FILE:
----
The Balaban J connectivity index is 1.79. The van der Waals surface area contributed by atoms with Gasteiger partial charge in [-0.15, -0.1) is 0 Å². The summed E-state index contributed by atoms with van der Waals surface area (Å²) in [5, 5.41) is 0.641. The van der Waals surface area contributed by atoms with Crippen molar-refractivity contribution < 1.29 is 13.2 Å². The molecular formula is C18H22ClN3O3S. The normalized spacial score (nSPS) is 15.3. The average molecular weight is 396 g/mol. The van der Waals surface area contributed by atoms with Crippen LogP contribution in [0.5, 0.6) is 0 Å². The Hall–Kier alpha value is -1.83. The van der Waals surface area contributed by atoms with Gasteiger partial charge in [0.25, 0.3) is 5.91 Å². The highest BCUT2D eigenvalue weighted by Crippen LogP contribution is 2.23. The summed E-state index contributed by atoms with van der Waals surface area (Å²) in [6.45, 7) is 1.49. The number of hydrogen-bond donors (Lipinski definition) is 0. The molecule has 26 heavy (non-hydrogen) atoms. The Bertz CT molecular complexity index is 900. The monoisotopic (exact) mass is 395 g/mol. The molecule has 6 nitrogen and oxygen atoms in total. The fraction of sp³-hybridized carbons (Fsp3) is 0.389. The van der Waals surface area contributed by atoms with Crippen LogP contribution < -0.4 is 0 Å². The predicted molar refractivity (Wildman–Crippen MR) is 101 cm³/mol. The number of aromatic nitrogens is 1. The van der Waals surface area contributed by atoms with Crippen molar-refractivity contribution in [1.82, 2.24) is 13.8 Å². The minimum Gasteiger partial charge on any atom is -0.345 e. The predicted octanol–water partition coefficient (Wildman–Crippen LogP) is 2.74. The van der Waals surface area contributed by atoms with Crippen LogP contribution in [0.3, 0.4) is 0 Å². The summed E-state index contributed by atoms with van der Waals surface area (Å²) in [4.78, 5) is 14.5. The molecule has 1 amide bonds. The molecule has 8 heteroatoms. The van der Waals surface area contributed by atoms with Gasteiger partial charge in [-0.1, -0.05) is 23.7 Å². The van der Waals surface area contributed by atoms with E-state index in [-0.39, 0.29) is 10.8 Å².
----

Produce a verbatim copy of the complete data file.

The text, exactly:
The Balaban J connectivity index is 1.79. The van der Waals surface area contributed by atoms with Gasteiger partial charge in [-0.15, -0.1) is 0 Å². The summed E-state index contributed by atoms with van der Waals surface area (Å²) in [5, 5.41) is 0.641. The van der Waals surface area contributed by atoms with Crippen molar-refractivity contribution < 1.29 is 13.2 Å². The molecular formula is C18H22ClN3O3S. The normalized spacial score (nSPS) is 15.3. The average molecular weight is 396 g/mol. The van der Waals surface area contributed by atoms with Crippen LogP contribution in [0.5, 0.6) is 0 Å². The Hall–Kier alpha value is -1.83. The van der Waals surface area contributed by atoms with Gasteiger partial charge in [0.25, 0.3) is 5.91 Å². The highest BCUT2D eigenvalue weighted by Crippen LogP contribution is 2.23. The summed E-state index contributed by atoms with van der Waals surface area (Å²) in [6.45, 7) is 1.49. The number of hydrogen-bond donors (Lipinski definition) is 0. The molecule has 26 heavy (non-hydrogen) atoms. The Bertz CT molecular complexity index is 900. The monoisotopic (exact) mass is 395 g/mol. The molecule has 6 nitrogen and oxygen atoms in total. The fraction of sp³-hybridized carbons (Fsp3) is 0.389. The van der Waals surface area contributed by atoms with Crippen LogP contribution < -0.4 is 0 Å². The predicted molar refractivity (Wildman–Crippen MR) is 101 cm³/mol. The number of aromatic nitrogens is 1. The van der Waals surface area contributed by atoms with Crippen molar-refractivity contribution in [1.82, 2.24) is 13.8 Å². The minimum Gasteiger partial charge on any atom is -0.345 e. The predicted octanol–water partition coefficient (Wildman–Crippen LogP) is 2.74. The van der Waals surface area contributed by atoms with Crippen LogP contribution in [0.3, 0.4) is 0 Å². The summed E-state index contributed by atoms with van der Waals surface area (Å²) in [4.78, 5) is 14.5. The molecule has 1 amide bonds. The molecule has 8 heteroatoms. The van der Waals surface area contributed by atoms with Gasteiger partial charge in [-0.1, -0.05) is 23.7 Å². The van der Waals surface area contributed by atoms with E-state index in [-0.39, 0.29) is 10.8 Å².